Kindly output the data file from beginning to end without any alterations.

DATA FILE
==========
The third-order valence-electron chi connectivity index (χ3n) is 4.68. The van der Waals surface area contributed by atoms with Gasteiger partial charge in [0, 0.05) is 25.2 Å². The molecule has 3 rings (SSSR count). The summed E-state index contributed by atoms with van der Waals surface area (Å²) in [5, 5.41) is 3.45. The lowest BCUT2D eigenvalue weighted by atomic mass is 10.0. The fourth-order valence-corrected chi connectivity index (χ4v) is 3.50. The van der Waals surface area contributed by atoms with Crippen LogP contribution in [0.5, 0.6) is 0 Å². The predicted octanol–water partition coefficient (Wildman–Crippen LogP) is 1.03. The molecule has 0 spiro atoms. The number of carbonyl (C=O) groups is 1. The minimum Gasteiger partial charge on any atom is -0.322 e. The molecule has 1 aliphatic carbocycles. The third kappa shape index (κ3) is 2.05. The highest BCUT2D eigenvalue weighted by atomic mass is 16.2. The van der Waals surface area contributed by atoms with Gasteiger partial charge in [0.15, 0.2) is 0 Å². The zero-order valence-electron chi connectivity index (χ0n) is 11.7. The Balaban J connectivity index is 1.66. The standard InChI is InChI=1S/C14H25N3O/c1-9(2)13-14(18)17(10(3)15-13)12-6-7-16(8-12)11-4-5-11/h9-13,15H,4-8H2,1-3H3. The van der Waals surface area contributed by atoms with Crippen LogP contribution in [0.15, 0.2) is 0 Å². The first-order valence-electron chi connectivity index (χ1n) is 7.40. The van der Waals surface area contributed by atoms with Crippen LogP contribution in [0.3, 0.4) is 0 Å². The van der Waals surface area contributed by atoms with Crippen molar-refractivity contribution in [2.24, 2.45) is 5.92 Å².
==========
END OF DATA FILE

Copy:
The third-order valence-electron chi connectivity index (χ3n) is 4.68. The van der Waals surface area contributed by atoms with Gasteiger partial charge in [0, 0.05) is 25.2 Å². The molecule has 3 rings (SSSR count). The summed E-state index contributed by atoms with van der Waals surface area (Å²) in [5, 5.41) is 3.45. The lowest BCUT2D eigenvalue weighted by atomic mass is 10.0. The fourth-order valence-corrected chi connectivity index (χ4v) is 3.50. The van der Waals surface area contributed by atoms with Crippen LogP contribution in [0.5, 0.6) is 0 Å². The predicted octanol–water partition coefficient (Wildman–Crippen LogP) is 1.03. The molecule has 0 spiro atoms. The number of carbonyl (C=O) groups is 1. The minimum Gasteiger partial charge on any atom is -0.322 e. The molecule has 1 aliphatic carbocycles. The third kappa shape index (κ3) is 2.05. The highest BCUT2D eigenvalue weighted by atomic mass is 16.2. The van der Waals surface area contributed by atoms with Gasteiger partial charge in [0.15, 0.2) is 0 Å². The zero-order valence-electron chi connectivity index (χ0n) is 11.7. The Balaban J connectivity index is 1.66. The standard InChI is InChI=1S/C14H25N3O/c1-9(2)13-14(18)17(10(3)15-13)12-6-7-16(8-12)11-4-5-11/h9-13,15H,4-8H2,1-3H3. The van der Waals surface area contributed by atoms with Crippen LogP contribution in [0.15, 0.2) is 0 Å². The first-order valence-electron chi connectivity index (χ1n) is 7.40. The van der Waals surface area contributed by atoms with Crippen LogP contribution in [0.3, 0.4) is 0 Å². The van der Waals surface area contributed by atoms with Crippen molar-refractivity contribution in [2.24, 2.45) is 5.92 Å².